By putting those two together, you are ultimately ensuring the business is profitable and sustainable.

7. What advice would you give to someone considering a career shift into asset management or life insurance?

I started as an actuary, and I never thought I would to go into investments. But sometimes opportunity changes your career path. So, my best advice would be to just go for it.

It’s okay to not always know what you are going to do next.

8. How about advice to women who just start their careers in the financial industry?

This is a topic very close to my heart. I think it’s to make sure you have your support system around you. It could be from family, your employer, or from domestic helpers.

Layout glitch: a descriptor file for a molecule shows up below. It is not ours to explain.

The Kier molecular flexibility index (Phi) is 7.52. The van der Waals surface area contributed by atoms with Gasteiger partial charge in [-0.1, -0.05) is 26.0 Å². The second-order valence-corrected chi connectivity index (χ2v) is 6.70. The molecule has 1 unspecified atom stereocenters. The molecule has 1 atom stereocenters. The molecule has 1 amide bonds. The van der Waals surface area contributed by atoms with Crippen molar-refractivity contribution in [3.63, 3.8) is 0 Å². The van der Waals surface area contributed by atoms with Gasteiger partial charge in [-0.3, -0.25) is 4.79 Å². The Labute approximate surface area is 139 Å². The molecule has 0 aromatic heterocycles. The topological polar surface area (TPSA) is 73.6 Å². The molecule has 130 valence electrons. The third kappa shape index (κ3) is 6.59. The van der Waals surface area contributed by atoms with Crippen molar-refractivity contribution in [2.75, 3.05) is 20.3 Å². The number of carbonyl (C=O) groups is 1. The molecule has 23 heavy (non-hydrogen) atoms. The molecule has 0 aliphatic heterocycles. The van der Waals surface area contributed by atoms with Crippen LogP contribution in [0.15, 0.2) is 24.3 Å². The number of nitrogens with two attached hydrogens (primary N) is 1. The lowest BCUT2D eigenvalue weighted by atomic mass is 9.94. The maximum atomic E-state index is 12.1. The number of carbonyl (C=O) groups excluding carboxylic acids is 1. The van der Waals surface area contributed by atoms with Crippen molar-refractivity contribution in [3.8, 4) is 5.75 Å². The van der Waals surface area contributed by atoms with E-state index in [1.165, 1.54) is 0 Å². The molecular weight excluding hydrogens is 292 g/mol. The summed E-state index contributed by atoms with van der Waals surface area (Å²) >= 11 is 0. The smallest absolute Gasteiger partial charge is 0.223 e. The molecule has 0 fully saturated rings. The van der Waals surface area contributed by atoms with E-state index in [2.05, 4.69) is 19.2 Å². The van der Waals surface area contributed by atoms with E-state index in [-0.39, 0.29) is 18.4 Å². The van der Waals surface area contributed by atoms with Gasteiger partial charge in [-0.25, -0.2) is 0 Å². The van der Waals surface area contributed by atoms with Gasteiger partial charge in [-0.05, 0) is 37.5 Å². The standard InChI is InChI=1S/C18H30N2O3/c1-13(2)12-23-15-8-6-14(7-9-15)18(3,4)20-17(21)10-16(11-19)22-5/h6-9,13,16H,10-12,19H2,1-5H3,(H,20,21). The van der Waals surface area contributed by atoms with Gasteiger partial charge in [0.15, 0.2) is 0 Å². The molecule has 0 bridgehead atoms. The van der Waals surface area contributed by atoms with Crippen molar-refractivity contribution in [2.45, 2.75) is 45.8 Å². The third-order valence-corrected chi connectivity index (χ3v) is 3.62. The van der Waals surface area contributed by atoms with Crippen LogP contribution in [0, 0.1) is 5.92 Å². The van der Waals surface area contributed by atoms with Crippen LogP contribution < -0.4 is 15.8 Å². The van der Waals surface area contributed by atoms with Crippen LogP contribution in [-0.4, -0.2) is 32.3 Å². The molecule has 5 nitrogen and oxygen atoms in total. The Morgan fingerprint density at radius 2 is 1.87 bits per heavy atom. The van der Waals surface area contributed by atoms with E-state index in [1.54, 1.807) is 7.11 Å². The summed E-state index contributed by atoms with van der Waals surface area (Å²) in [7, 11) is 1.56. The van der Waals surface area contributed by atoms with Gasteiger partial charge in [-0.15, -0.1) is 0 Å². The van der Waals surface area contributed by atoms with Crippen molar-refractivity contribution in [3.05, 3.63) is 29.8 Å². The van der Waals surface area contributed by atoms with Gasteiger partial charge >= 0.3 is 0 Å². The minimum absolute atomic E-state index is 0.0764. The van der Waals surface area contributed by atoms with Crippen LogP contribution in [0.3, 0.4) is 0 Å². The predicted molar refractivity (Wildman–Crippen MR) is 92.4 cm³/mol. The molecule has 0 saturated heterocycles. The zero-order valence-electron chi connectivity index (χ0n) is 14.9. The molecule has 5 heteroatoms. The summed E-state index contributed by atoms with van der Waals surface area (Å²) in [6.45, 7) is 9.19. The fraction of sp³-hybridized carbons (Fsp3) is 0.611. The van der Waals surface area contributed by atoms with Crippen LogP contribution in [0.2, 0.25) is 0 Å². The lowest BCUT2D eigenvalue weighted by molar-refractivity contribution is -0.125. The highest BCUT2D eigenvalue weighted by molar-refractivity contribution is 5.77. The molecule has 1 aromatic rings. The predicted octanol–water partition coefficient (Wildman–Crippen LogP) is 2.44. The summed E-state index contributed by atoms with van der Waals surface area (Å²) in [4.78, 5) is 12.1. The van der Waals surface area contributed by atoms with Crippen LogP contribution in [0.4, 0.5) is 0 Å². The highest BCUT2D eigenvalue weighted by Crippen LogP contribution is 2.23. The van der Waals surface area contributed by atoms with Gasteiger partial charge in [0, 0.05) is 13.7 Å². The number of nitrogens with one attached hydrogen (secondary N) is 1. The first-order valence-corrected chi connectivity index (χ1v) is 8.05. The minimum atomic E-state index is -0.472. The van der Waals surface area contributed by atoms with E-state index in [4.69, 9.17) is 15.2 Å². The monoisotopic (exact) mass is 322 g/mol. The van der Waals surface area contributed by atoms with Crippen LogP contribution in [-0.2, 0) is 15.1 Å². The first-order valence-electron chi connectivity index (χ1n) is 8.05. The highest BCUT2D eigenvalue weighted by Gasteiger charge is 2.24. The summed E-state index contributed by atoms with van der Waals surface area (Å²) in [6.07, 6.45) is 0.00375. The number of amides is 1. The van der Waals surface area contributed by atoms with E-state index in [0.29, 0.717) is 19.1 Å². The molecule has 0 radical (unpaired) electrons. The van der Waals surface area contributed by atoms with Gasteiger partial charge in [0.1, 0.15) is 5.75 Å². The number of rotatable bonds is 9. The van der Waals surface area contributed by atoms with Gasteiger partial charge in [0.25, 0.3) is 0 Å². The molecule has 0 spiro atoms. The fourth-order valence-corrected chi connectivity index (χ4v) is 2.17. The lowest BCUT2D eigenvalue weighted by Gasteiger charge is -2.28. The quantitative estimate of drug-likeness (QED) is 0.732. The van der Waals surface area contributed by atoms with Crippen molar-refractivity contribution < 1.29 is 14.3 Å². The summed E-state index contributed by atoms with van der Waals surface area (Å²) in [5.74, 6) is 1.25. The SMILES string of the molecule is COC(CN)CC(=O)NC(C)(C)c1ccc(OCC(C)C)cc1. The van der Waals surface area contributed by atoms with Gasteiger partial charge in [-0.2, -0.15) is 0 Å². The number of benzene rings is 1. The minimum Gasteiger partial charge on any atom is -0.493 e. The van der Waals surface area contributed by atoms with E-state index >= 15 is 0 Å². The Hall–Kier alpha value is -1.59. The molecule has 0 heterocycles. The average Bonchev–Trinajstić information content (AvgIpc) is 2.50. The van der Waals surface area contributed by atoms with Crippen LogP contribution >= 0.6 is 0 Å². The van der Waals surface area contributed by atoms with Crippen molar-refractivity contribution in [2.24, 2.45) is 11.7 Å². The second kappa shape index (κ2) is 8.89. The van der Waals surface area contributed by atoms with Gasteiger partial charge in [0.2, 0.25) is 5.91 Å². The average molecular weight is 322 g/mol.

You have to be clever about dividing your time and energy between work and life.

9. Describe a time when your company had to adapt quickly to a changing market condition. How did you navigate it?

We are adapting to new regulations for life insurance companies in Hong Kong -- the risk-based capital (RBC) regime. It involves at least four to five teams, including investment, legal, compliance, etc.

I think the main thing is making sure there is top-to-bottom and then bottom-to-top alignment, as well as inter-department coordination.

In a big organisation it’s critical to have a clear decision matrix so you can move projects forward in a timely manner.

10. How do you stay informed and adapt to rapidly evolving financial regulations?

Three words – read, read, read – to understand what is evolving. And then quick and clean execution comes after that to adapt.

11. What personal attributes do you look for when hiring for your team?

To me, the most important attribute of a team member is that he/she ‘gets it’. Most of the time, it’s the softer skills that are more valuable than the technical skills.